Needing a different kind of movie, Wilma and I decided to take in SILVER LININGS PLAYBOOK.  We knew very little about it going in; we knew of Jennifer Lawrence, but had not seen HUNGER GAMES, so she was a name to us – and we knew she had won the Golden Globe this year, which intrigued me some.  Also in the cast; Robert DeNiro, Bradley Cooper, Julia Stiles, and cast full of people who registered nothing in our memories.  Wilma and I saw ARGO a few weeks ago – and we both agree this is the better of the two movies… to the point that I don’t see how ARGO has won out over this voice, much less LINCOLN.

The story revolves around Patrick (Bradley Cooper), freshly released from the state institution, who has suffered the loss of his wife to another man, resulting in a pending divorce and in some serious mental health problems for Patrick – bipolar, to be specific.  Patrick meets Tiffany (Jennifer Lawrence) via a dinner at a friend’s house – the two hit it off in some strange ways – oblique honesty, mostly.  They swap stories and connect on levels neither had experienced before.  By the way, Tiffany also had had her bouts with mental health issues, so the two certainly made an interesting pair.  As the movie progresses, we see Patrick’s family members (including Robert DeNiro) advise him one way or another on his life.  Patrick is rather obsessed with getting in touch with his wife, hoping to reconcile.  Tiffany offers a way to help him achieve this, but to tell you more would be a bit of  a spoiler.

Jennifer Lawrence certainly deserves her nomination as best actress.  She plays a young lady whose feelings are raw, due to the recent death of her husband of 3 years.  She has anger issues that Ms.Lawrence portrays effectively and with a good dose of conviction.  Bradley Cooper nearly matches her in his treatment of Patrick’s anger and desires.  For me, though, Robert DeNiro (who is indeed nominated for a best supporting Oscar) hits it out of the park as the mildly disturbed dad who is overly obsessive/compulsive over his adoration of his home football team and his deep-seated belief that his son Patrick is the golden good luck talisman for that home football team.  One very touching scene finds DeNiro addressing Cooper – almost as a soliloquy – on his hopes for his son to sit at his side for those big games as they happen.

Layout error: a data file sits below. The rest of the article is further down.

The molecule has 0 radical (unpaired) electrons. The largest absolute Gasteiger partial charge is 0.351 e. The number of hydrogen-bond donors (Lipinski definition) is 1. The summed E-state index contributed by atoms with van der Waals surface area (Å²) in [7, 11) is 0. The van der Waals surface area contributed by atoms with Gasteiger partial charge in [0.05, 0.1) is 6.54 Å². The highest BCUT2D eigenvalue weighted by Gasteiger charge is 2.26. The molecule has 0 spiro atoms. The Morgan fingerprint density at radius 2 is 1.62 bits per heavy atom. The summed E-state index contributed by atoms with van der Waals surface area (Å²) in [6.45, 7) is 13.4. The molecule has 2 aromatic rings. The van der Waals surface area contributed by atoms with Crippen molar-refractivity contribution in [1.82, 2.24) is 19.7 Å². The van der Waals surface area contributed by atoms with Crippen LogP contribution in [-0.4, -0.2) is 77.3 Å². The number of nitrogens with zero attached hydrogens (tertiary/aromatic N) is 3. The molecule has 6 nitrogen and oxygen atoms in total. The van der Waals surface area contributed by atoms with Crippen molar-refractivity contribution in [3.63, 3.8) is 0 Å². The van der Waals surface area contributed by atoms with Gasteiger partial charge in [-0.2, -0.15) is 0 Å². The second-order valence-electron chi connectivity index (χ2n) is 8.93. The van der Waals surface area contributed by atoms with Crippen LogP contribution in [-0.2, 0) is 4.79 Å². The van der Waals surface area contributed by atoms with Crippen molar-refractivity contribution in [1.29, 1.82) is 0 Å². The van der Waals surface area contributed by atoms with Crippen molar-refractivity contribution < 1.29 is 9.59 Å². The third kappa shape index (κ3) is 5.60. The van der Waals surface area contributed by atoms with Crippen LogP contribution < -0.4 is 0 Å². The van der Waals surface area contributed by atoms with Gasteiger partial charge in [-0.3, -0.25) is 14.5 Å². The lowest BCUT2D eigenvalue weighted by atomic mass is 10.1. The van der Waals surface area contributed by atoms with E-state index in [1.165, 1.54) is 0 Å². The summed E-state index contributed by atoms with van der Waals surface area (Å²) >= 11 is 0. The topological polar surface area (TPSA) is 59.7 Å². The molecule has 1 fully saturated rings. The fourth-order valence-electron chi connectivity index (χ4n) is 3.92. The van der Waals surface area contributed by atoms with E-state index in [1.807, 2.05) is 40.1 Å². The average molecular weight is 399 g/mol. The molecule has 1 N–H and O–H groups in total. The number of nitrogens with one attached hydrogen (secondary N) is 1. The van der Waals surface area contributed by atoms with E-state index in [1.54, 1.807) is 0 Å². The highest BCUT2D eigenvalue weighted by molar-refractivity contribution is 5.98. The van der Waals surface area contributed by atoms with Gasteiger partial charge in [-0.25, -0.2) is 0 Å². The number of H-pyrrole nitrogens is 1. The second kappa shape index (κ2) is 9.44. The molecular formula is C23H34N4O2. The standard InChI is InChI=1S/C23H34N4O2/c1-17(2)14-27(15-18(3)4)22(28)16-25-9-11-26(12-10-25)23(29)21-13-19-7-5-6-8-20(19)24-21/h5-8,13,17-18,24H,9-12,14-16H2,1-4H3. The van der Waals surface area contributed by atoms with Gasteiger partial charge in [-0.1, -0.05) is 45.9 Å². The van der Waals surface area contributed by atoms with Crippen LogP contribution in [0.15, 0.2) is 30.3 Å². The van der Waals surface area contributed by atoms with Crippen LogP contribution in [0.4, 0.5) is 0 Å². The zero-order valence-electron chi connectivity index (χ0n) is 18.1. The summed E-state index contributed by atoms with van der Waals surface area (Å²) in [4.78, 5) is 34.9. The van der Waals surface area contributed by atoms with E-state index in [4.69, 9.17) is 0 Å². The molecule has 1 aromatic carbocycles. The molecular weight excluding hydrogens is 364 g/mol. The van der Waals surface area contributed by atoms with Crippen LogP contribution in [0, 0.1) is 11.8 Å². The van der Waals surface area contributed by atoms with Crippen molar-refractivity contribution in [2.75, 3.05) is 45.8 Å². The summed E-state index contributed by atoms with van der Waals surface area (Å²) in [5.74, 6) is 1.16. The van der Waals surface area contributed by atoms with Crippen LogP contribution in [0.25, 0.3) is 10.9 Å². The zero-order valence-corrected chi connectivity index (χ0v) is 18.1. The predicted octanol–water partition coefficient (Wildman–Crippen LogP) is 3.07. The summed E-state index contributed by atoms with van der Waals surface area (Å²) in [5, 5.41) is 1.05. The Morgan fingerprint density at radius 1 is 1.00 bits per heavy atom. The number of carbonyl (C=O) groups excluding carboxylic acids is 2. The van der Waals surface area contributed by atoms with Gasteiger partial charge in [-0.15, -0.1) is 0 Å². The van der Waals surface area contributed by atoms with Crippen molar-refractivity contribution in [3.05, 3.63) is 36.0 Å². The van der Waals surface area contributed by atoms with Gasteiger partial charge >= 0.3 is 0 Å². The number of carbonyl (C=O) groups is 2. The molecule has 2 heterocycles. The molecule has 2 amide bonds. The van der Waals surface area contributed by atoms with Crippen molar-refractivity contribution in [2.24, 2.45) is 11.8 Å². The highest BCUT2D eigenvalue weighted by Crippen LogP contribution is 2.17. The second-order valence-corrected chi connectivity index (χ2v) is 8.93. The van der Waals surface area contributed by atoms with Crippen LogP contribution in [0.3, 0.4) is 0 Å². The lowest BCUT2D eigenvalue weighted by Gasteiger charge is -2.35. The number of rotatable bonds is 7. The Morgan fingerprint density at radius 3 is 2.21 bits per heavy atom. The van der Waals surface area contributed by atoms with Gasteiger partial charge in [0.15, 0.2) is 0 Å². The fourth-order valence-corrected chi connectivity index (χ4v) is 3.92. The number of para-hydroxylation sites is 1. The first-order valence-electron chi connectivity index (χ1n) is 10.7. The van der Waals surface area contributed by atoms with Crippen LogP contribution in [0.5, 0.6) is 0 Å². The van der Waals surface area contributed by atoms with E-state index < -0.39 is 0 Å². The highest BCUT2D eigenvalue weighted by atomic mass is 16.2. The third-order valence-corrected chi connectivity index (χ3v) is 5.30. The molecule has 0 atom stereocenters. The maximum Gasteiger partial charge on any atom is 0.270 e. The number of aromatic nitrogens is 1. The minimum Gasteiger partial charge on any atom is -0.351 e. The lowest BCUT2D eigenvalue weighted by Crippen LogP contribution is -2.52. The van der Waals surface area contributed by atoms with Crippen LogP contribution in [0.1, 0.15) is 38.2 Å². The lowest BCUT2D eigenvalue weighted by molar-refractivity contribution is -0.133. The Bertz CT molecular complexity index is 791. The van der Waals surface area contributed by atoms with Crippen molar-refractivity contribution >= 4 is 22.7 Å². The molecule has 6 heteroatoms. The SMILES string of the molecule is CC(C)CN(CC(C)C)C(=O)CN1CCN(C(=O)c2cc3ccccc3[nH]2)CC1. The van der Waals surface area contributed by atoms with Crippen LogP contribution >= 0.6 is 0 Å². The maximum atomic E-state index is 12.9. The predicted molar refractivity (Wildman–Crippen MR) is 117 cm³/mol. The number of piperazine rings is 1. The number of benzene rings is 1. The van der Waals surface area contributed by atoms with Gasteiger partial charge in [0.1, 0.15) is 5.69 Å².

Several of the other characters bring a bit of strangeness to their part of the story.  Patrick’s mother, the uncle, and several of the friends are all not quite centered on normalcy.  This adds a tasty tinge of oddness to the cast.

At first, I noticed a good amount of camera shots that were merely full face shots.  I think the plan was to make the audience feel the closed up world that Patrick experienced.  Residential homes of a large city served well as the sets for the movie, including older homes, city streets, and a very fancy ballroom.

I know nothing of editing or cinematography, so all I can say is that the visual qualities of the movie were fine.

But I do know some stuff about music.  Danny Elfman is credited as the composer of the original music for the movie, but I assume he was also instrumental in selecting the existing music that provided a good deal of the soundtrack.  Music by Dave Brubeck appears often, and there’s some Stevie Wonder music that is pivotal to the story.  The voices of  Bob Dylan and Johnny Cash caught my attention the most in a very interesting scene between Patrick and Tiffany.

There are some laughs – there are some good lines – there are some touching moments – there are some intense scenes.  The pace is solid throughout – maybe a slightly slow moment here and there.  The movie and its actors rightfully deserve their nominations in the various awards – and should win their share of them.

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